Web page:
The salary cap does make it difficult for successful teams to keep their rosters intact. The high cost of doing so can result in teams being forced to trade away stars it cannot afford to re-sign or watch them depart via free agency. It can also create situations where so much money is tied up in top talent that there’s insufficient cap space to maintain adequate depth throughout a roster.

A closer look at the teams on Brooks’ list, however, reveals those clubs were more the victims of management error than of the salary-cap system. Their follies have been well-documented – some more than others – since 2005 and remain painful memories for their fans.

Many of those clubs had little management stability. Since 2005-06, the Avalanche, Jackets, Flames and Oilers all had four different general managers. The Leafs and Panthers have each had five. The Stars also had five if you include the co-management of Brett Hull and Les Jackson.

Two of the teams on Brooks’ list (Carolina and Vancouver) advanced to the Stanley Cup Finals, with the Hurricanes winning the Cup. The Canucks haven’t won a round since 2011, but from ’06-’07 to ’11-’12 had five 100-point seasons and were regularly among the top teams in the Western Conference.

Some were once-dominant franchises (Devils, Avalanche, Stars, Canucks) that took too long to engage in necessary rebuilding until it was too late. Some (Coyotes, Oilers) relied too heavily on young, inexperienced talent. Others (Leafs, Flyers) invested in expensive veterans leaving little cap room to bolster their depth.

The other fourteen NHL teams during that period, meanwhile, managed to work within the system to varying degrees of success. Some, such as the Chicago Blackhawks and Pittsburgh Penguins, better than others. Of course, those two clubs are feeling the pinch this season as limited cap space and the departure of key veterans catches up with them. Indeed, both could face a long decline after nearly a decade among the league’s dominant franchises.

The NHL’s system isn’t perfect. It’s challenging even for well-managed teams to maintain competitive rosters and certainly doesn’t prevent bad management decisions. It has undoubtedly played a role in the parity currently seen among the 31 franchises.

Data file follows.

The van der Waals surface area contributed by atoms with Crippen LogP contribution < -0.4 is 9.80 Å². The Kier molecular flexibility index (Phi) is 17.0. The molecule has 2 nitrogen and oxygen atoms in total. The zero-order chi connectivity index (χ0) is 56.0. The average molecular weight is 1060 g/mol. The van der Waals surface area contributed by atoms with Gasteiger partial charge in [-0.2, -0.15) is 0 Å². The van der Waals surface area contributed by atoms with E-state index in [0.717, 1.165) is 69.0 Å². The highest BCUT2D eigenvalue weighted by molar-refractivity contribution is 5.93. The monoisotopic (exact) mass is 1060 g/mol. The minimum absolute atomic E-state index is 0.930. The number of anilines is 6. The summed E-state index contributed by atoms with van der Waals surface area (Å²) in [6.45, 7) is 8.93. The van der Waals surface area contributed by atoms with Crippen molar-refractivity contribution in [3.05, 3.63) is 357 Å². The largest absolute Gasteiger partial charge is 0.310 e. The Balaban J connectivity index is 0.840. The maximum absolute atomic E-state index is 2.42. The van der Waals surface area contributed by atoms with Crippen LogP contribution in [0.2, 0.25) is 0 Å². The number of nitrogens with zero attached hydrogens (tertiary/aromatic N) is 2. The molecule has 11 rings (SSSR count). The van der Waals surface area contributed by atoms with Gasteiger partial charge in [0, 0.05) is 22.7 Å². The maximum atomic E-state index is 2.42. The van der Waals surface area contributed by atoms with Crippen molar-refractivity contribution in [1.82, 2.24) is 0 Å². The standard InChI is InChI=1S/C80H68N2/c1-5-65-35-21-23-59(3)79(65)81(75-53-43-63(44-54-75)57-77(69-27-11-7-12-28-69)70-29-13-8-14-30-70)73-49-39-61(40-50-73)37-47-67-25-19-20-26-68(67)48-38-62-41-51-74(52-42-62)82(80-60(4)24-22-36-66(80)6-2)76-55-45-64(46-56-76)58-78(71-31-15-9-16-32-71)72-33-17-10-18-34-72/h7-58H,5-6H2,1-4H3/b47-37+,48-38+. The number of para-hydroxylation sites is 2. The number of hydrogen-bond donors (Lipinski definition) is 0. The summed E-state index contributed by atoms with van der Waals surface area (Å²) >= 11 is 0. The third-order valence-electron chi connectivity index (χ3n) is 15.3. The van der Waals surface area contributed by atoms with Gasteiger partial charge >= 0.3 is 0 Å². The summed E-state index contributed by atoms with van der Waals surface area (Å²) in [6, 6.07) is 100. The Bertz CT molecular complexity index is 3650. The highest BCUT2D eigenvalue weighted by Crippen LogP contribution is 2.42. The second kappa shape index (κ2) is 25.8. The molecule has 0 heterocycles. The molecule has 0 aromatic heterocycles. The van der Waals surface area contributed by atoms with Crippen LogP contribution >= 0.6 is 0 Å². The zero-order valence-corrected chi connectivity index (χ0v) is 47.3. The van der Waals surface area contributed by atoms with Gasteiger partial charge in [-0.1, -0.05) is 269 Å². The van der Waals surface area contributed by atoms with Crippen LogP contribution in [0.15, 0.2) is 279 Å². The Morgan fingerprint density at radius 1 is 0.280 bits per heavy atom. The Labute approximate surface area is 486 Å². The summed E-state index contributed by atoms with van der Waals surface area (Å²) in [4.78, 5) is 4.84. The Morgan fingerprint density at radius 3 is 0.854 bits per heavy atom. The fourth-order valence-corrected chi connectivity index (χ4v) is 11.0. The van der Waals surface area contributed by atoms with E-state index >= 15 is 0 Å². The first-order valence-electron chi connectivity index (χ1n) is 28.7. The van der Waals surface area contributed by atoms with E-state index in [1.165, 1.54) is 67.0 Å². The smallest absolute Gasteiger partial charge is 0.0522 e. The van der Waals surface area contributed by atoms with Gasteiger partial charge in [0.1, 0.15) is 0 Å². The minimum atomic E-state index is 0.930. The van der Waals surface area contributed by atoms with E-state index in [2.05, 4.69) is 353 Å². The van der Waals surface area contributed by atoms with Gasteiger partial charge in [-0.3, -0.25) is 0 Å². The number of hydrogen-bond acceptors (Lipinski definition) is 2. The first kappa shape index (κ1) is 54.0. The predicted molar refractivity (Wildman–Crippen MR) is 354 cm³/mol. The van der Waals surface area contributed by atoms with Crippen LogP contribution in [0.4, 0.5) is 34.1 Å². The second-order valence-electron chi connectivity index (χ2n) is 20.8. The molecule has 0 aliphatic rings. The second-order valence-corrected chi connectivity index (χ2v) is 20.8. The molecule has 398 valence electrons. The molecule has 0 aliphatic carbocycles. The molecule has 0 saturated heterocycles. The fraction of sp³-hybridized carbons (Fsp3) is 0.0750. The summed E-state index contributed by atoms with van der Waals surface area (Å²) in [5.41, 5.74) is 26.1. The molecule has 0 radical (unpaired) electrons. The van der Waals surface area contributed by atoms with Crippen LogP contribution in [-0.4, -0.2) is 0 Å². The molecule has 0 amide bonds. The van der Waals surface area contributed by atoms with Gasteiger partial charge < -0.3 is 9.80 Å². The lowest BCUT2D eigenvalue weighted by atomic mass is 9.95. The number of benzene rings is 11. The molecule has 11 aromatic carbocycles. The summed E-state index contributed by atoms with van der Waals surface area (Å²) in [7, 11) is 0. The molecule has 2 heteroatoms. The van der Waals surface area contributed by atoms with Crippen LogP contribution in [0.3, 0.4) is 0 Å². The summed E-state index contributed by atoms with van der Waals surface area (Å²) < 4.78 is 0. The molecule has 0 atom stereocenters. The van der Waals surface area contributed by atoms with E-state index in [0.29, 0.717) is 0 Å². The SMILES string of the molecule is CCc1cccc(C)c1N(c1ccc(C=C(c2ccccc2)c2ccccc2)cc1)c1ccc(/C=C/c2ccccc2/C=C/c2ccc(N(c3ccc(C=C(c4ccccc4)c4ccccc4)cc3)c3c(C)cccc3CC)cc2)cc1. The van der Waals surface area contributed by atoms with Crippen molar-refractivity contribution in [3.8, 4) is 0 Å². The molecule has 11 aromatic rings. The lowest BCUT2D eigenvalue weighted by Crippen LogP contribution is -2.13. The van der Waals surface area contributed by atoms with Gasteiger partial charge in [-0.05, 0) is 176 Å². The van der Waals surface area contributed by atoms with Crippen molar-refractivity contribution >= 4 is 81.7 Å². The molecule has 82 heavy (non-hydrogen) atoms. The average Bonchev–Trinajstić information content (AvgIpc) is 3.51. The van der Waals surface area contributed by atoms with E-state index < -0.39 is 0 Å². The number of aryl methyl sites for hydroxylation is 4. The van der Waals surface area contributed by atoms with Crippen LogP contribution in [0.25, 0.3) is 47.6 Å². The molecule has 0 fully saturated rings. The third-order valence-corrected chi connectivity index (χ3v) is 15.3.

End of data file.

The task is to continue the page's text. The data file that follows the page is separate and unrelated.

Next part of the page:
Still, there’s no denying that savvy management can at least maintain a reasonably competitive franchise over a lengthy period within a salary-cap system.

 











NHL Morning Coffee Headlines – December 9, 2017

NHL Morning Coffee Headlines – December 9, 2017

Game recaps, salary cap updates, Flames not for sale and more in your NHL morning coffee headlines. 

NHL.COM: Artemi Panarin collected a career-high five assists as the Columbus Blue Jackets overcame a 2-0 deficit to defeat the New Jersey Devils 5-3. 

Malcolm Subban made 41 saves backstopping his Vegas Golden Knights to a 4-3 victory over his brother P.K. Subban and the Nashville Predators. Reilly Smith tallied the only goal in the shootout for the win. 

Gustav Forsling’s overtime goal lifted the Chicago Blackhawks to a 3-2 win over the Buffalo Sabres, snapping the Blackhawks’ five-game losing skid. Forsling also collected two assists in this contest. 

Matt Dumba scored in overtime as the Minnesota Wild edged the Anaheim Ducks 3-2, giving the Wild their third victory in four games. Jason Zucker netted a goal and an assist for the Wild. 

Third-period goals by Matt Niskanen and Tom Wilson carried the Washington Capitals to a 4-2 win over the New York Rangers. Capitals center Niklas Backstrom had a two-point performance in this game.  

TSN: NHL commissioner Gary Bettman projects league revenue for 2017-18 will reach a record $4.84 billion US, meaning next season’s salary-cap ceiling should rise to somewhere between $78 million to $82 million.

SPECTOR’S NOTE: There’s talk it could ultimately settle at $80 million. That would a significant increase over the current $75 million ceiling and will bring significant cap relief to clubs with over $60 million already invested in next season’s cap payroll. The official figure will be announced next June. 

SPORTSNET: Calgary Flames co-owner Murray Edwards said the club isn’t for sale, but there are currently no plans to meet with the city of Calgary to resolve its dispute over the construction of a new arena. Earlier this week, Edwards told the NHL Board of Governors he wasn’t optimistic over the club’s chances of getting a new venue. 

SPECTOR’S NOTE: Edwards and company might not be selling the Flames. However, that doesn’t mean they can’t move the franchise if the city of Calgary refuses to bend to the team’s demands over who picks up how much of the construction costs for a new arena. With Seattle and Houston emerging as viable options for NHL franchises, don’t be surprised if we start hearing ominous rumblings about one of these cities becoming a new home for the Flames. 

SUN-SENTINEL.COM: Florida Panthers forward Aleksander Barkov’s absence from the lineup is likely to be brief. Barkov was sidelined after being struck in the jaw by Winnipeg Jets defenseman Jacob Trouba on Thursday. He’s listed as doubtful for today’s game against Colorado but is expected to return to action on Monday against Detroit. 

SPORTSNET: Former Montreal Canadiens defenseman Andrei Markov feels he was disrespected by Canadiens general manager Marc Bergevin during last summer’s contract negotiations. Markov said Bergevin scarcely spoke with him, using a “take it or leave it” attitude with his contract offers. 

NBC SPORTS: Hey, hockey fans! Now you can bid for a chance to own Al the Octopus during the Joe Louis Arena auction, which begins today and runs through Dec. 16.